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BIG GET BIGGER BUT SMALL KEEP COMPETING

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It’s an extraordinary time to be a retailer. On the one hand, we’ve seen an incredible concentration of retail power occur here in the US and around the world as the largest retailers vacuum up retail sales. In many categories, e.g., drug, office supplies, electronics, home improvement, mass merchants, a few chains dominate the landscape.

And, yet, it’s never been a better time to be a small, independent retailer. Small operators have economical access to sources of supply from around the world like never before. They can market inexpensively to people in their neighborhoods or across their country through social media. They can make a bigger splash than they could ten years ago. And they can get closer to their customers than the Big Players.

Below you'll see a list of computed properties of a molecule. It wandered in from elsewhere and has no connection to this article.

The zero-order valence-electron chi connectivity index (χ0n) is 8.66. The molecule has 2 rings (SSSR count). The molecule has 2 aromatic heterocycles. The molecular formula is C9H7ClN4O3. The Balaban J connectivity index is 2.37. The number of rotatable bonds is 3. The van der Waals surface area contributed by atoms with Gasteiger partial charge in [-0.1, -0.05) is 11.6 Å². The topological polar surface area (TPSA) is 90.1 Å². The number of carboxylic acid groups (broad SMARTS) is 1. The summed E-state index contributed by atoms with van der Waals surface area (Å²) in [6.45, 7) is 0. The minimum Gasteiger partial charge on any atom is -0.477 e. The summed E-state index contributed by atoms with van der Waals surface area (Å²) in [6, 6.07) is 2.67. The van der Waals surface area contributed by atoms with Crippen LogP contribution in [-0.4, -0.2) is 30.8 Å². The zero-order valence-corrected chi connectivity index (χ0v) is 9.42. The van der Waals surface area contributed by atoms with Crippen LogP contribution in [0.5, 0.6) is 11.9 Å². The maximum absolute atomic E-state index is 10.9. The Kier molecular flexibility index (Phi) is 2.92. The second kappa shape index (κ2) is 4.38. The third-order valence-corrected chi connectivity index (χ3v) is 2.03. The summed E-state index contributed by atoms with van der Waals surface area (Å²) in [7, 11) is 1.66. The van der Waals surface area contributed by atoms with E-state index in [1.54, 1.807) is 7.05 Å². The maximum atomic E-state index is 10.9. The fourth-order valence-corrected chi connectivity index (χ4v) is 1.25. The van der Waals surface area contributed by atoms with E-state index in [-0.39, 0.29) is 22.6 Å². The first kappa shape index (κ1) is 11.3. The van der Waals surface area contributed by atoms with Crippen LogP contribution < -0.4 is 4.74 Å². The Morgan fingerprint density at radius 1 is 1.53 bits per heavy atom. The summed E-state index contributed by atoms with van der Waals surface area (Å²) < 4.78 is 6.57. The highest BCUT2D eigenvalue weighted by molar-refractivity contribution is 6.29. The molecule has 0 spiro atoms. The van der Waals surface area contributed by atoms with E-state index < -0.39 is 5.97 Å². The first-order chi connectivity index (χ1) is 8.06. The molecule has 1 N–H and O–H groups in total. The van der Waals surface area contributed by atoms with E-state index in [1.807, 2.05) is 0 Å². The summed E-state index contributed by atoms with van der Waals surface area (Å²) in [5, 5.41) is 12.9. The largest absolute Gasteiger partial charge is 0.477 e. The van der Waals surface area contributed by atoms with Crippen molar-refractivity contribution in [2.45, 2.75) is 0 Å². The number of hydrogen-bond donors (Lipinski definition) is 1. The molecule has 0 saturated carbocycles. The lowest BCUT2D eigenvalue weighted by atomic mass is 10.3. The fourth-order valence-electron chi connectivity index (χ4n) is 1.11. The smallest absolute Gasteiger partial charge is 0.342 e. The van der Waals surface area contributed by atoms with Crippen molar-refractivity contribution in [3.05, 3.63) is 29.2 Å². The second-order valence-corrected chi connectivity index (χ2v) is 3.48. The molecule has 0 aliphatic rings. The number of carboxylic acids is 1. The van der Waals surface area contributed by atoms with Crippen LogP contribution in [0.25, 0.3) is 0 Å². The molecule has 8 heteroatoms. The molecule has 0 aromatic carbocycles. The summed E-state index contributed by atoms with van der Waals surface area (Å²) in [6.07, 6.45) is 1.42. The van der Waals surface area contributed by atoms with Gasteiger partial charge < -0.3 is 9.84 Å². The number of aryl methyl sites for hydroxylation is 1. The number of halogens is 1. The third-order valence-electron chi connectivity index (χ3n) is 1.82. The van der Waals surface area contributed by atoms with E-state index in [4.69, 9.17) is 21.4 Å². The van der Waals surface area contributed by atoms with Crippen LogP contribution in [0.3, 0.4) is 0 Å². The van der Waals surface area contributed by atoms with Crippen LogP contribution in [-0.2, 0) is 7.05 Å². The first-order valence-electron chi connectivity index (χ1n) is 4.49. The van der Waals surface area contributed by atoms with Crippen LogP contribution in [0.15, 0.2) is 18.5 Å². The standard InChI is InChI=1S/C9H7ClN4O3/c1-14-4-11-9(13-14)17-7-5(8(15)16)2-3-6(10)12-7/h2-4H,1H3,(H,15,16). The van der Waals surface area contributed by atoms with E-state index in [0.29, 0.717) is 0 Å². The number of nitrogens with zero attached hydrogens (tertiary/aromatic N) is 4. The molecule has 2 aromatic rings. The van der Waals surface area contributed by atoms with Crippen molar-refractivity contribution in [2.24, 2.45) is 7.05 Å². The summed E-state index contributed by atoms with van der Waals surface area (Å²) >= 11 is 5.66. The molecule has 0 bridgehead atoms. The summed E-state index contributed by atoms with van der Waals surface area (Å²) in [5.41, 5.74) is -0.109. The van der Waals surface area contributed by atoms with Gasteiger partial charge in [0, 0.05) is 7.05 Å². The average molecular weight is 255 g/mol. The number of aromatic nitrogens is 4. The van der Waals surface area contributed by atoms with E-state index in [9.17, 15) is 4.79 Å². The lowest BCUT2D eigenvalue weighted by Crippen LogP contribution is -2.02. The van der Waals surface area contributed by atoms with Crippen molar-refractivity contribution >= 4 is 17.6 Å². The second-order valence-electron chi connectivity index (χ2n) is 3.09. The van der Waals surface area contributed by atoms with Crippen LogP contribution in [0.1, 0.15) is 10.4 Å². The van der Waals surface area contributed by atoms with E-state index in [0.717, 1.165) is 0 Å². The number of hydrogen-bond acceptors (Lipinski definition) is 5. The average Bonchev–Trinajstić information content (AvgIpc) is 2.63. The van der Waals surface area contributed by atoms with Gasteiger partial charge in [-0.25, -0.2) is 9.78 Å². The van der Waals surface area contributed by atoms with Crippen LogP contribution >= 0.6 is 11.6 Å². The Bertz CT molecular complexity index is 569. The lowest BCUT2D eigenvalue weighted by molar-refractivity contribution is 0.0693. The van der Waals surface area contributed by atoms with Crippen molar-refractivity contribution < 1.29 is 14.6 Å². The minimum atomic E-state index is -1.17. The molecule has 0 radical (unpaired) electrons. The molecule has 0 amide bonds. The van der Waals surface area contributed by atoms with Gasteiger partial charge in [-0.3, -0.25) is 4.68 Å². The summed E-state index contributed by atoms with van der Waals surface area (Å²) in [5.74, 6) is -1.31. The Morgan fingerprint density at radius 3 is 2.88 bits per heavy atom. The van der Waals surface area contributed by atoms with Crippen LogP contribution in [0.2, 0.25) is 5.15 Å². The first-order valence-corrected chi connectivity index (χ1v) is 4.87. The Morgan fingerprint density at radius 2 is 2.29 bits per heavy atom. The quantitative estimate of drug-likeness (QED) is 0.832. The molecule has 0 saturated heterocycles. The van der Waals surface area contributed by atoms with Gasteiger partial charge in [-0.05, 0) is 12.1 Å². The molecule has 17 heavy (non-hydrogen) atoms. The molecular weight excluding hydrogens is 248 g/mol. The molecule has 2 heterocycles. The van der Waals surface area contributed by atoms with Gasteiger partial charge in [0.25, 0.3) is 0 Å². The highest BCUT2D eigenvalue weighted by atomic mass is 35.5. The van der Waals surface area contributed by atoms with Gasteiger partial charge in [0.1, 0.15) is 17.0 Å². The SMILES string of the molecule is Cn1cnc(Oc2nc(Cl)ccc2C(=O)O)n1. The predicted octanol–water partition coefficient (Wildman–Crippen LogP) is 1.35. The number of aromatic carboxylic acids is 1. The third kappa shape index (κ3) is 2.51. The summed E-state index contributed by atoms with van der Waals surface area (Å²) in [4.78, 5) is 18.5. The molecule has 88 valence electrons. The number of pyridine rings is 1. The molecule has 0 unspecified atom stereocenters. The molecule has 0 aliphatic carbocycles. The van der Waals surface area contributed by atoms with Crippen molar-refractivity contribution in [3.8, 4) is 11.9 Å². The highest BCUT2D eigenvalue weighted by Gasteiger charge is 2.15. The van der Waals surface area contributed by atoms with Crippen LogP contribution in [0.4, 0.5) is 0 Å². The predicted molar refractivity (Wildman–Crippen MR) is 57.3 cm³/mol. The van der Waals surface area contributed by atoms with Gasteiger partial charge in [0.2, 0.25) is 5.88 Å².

Don’t get me wrong: It’s not easy. It’s never been easy to be a retailer. But small shops like Murray Hill Market in the Little Italy section of Cleveland and Bread Head Bakery in Dover are finding success. You can probably think of some successful retailers in your own neighborhood, too.

We even see some brands focused on selling through smaller dealers and mom-n-pop shops. Brands like Stihl and Sashco purposely eschew selling to mega-retailers like Home Depot and Walmart to focus their efforts through smaller shops.

Big still means economies-of-scale but those economies aren’t what they once were. Expect to see the share of some products shift from the mega-retailers back toward smaller, nimbler and more creative sellers. And effective merchandising will play a key role in every environment as retailers large and small seek to deliver value for their shoppers.

But what about online sales? Though impacting some categories more than others, overall, e-tailing still accounts for less than 10% of total US retail sales. Stores still matter – large and small – because shoppers say so.